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Towards determining soft tissue properties for modelling spine surgery : current progress and challenges

Little, J. Paige & Adam, Clayton J. (2012) Towards determining soft tissue properties for modelling spine surgery : current progress and challenges. Medical & Biological Engineering & Computing, 50(2), pp. 199-209.

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Abstract

Current complication rates for adolescent scoliosis surgery necessitate the development of better surgical planning tools to improve outcomes. Here we present our approach to developing finite element models of the thoracolumbar spine for deformity surgery simulation, with patient-specific model anatomy based on low-dose pre-operative computed tomography scans. In a first step towards defining patient-specific tissue properties, an initial 'benchmark' set of properties were used to simulate a clinically performed pre-operative spinal flexibility assessment, the fulcrum bending radiograph. Clinical data for ten patients were compared with the simulated results for this assessment and in cases where these data differed by more than 10%, soft tissue properties for the costo-vertebral joint (CVJt) were altered to achieve better agreement. Results from these analyses showed that changing the CVJt stiffness resulted in acceptable agreement between clinical and simulated flexibility in two of the six cases. In light of these results and those of our previous studies in this area, it is suggested that spinal flexibility in the fulcrum bending test is not governed by any single soft tissue structure acting in isolation. More detailed biomechanical characterisation of the fulcrum bending test is required to provide better data for determination of patient-specific soft tissue properties.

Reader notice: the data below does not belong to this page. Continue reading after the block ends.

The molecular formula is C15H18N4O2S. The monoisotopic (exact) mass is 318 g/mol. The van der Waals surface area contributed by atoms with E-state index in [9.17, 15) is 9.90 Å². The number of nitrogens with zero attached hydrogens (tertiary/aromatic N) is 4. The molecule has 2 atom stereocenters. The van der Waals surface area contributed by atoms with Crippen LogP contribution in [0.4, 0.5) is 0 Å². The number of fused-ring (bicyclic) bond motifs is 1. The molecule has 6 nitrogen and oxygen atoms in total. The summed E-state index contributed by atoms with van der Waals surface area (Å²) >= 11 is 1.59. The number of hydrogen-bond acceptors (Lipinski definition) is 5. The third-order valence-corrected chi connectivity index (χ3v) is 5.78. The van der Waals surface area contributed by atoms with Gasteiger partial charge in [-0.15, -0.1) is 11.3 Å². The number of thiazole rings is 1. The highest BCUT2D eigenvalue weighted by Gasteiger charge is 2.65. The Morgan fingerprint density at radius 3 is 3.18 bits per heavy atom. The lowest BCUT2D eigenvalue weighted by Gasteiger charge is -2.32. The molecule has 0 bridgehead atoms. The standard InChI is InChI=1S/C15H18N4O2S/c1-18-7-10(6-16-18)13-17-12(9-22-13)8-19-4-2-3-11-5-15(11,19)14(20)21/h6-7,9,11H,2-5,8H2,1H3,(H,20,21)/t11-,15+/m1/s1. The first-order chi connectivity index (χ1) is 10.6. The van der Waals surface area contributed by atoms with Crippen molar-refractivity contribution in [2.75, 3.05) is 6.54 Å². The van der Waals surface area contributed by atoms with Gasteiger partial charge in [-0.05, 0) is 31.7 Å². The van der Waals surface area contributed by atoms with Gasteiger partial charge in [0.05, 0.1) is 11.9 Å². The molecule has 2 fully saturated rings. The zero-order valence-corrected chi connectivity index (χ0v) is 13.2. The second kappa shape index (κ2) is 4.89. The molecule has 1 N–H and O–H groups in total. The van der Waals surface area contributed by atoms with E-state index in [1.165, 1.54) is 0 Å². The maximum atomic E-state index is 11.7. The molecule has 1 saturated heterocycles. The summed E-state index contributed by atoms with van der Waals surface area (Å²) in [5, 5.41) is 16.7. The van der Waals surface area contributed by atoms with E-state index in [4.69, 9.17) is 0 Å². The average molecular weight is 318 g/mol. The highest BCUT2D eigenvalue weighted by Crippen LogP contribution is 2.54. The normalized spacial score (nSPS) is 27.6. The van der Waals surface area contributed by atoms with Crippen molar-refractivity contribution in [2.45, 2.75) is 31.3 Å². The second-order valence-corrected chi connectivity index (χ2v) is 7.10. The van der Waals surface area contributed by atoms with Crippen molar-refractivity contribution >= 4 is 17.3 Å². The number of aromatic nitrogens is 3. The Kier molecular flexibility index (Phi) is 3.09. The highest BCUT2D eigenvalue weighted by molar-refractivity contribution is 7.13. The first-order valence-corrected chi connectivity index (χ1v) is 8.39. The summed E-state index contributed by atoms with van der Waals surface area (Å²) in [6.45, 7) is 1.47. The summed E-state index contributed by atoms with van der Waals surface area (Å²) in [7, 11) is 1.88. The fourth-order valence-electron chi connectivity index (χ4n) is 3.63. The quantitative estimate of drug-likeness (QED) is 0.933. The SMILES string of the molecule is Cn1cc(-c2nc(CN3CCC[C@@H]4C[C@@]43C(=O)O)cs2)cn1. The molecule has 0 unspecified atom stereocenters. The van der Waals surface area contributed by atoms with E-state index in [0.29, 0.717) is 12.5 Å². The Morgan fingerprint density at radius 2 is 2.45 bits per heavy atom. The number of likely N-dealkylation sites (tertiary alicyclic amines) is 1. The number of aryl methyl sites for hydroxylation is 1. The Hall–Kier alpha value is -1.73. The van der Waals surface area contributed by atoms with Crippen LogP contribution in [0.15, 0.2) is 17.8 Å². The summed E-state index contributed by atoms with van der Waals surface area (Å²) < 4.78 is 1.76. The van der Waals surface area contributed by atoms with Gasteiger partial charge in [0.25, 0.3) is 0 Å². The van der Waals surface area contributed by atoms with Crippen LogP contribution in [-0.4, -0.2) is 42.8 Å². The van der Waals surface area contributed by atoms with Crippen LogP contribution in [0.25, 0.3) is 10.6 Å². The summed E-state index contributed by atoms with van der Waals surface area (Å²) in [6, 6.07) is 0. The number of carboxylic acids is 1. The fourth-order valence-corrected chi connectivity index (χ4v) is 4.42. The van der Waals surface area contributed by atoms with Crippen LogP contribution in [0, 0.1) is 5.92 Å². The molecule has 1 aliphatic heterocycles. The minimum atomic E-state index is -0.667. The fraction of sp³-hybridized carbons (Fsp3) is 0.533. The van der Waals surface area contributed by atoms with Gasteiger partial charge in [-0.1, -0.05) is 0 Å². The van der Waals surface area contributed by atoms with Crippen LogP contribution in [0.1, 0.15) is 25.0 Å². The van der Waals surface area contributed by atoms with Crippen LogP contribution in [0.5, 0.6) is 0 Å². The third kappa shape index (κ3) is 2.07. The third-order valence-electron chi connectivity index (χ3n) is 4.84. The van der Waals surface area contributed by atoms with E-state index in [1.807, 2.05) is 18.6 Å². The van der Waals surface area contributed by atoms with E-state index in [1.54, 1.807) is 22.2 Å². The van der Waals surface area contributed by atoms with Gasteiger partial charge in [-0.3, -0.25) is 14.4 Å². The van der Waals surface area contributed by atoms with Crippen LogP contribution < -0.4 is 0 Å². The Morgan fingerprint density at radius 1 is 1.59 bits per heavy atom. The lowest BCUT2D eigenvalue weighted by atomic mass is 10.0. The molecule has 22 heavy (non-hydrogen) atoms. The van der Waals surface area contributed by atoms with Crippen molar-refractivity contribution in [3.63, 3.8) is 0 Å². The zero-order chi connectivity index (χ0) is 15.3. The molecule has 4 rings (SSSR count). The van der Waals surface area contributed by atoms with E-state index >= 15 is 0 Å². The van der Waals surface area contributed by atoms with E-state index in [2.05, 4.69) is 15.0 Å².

Impact and interest:

2 citations in Scopus
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1 citations in Web of Science®

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ID Code: 52057
Item Type: Journal Article
Keywords: Spinal deformity surgery, Scoliosis, patient-specific biomechanical model, finite element method, soft tissue properties
DOI: 10.1007/s11517-011-0848-6
ISSN: 1741-0444
Subjects: Australian and New Zealand Standard Research Classification > ENGINEERING (090000) > BIOMEDICAL ENGINEERING (090300) > Biomedical Engineering not elsewhere classified (090399)
Australian and New Zealand Standard Research Classification > MEDICAL AND HEALTH SCIENCES (110000) > CLINICAL SCIENCES (110300) > Orthopaedics (110314)
Divisions: Current > Schools > School of Chemistry, Physics & Mechanical Engineering
Current > Institutes > Institute of Health and Biomedical Innovation
Current > QUT Faculties and Divisions > Science & Engineering Faculty
Copyright Owner: Copyright 2012 Springer
Deposited On: 25 Jul 2012 10:54
Last Modified: 26 Jul 2012 13:27

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